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Above, Below, or At List Price? How Much to Offer on a House

8/5/2020
Home and Living Imagery
  1. Know your market

Before you get your heart set on a property, it is crucially important to understand if the market in your desired area is currently a buyers or sellers market A seller’s market can be tough for buyers and cost you more, especially if you allow emotions – instead of logic – to drive your offer decision. 

  • A buyer’s market is an area where more houses are listed for sale than active buyers ready to purchase them. This gives buyers the advantage, especially with a motivated seller, and is undoubtedly the best market to find deals. 
  • A seller’s market has eager buyers competing for houses as soon as they are listed for sale. This gives sellers the advantage as homes often sell quickly and above list price.

 

  1. Know the comparable sales or comps in the area

“Comps,” short for comparables, are recently sold homes that are similar to the house you are offering to buy. Home sellers use comps to help them determine their asking price, while you can use comps to figure out how much to offer on a house. 

You can find comps by looking at online real estate listings, but for more accurate and detailed information, you’ll want to rely on your real estate agent. This is because listings typically state the asking price of a home, but not the final sale price, which is more indicative of the market value. 

Fortunately, your real estate agent has access to a variety of databases, such as the multiple listing service (MLS) that provides more detail about comps. Your agent will interpret the information and write up an offer that works for you and the current housing market  Having this information is especially important once negotiations begin.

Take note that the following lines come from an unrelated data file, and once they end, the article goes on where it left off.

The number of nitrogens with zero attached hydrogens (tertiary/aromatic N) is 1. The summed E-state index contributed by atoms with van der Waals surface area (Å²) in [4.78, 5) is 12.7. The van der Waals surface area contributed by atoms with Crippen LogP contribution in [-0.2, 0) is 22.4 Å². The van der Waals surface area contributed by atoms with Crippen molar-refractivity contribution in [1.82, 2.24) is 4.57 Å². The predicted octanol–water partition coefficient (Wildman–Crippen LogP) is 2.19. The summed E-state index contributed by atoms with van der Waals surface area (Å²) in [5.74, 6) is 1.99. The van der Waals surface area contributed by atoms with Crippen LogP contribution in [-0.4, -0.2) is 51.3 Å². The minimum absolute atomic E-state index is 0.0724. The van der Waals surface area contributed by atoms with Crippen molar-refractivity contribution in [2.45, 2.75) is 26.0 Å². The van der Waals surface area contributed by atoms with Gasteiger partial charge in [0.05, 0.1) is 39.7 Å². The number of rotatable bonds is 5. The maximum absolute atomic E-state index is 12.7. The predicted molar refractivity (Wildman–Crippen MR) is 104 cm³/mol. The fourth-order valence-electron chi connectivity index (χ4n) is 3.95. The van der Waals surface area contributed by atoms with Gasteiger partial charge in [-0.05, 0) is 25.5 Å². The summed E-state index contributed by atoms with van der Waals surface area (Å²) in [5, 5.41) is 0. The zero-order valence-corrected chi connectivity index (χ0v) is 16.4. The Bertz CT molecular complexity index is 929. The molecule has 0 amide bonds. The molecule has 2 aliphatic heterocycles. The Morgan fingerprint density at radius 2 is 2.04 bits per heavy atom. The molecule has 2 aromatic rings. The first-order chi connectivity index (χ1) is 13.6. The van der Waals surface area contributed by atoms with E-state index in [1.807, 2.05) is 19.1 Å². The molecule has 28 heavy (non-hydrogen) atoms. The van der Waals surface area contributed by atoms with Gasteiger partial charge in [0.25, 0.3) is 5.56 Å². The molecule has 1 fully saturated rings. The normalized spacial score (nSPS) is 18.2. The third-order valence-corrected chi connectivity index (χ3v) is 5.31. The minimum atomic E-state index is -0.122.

1. Know the condition of the home listed for sale

You’ll want to compare the condition of the house you like to what’s known about the comps. Let’s say the comparable homes all have new appliances and sold at the same price as a home you are considering – except the home you’re thinking about making an offer on has old appliances. You’ll know you can offer less because the properties don’t compare apples to apples, and you’ll likely need to make upgrades in the not-too-distant future. 

This comparison stands true for any repairs or updates you’ll need to make in the home. By looking at the condition of homes that have sold recently in the same listing range, you’ll have a good idea of the value those repairs bring to the house. 

 

4. See if you can discover the seller’s intentions

Understanding the seller’s intentions for selling the home can be an ace in your pocket. Maybe the seller is relocating for a job and will take a lower offer in order to sell the home quickly. Or perhaps an older couple is moving to Dallas to retire, but they have plenty of time to sell their home and therefore, want the best offer.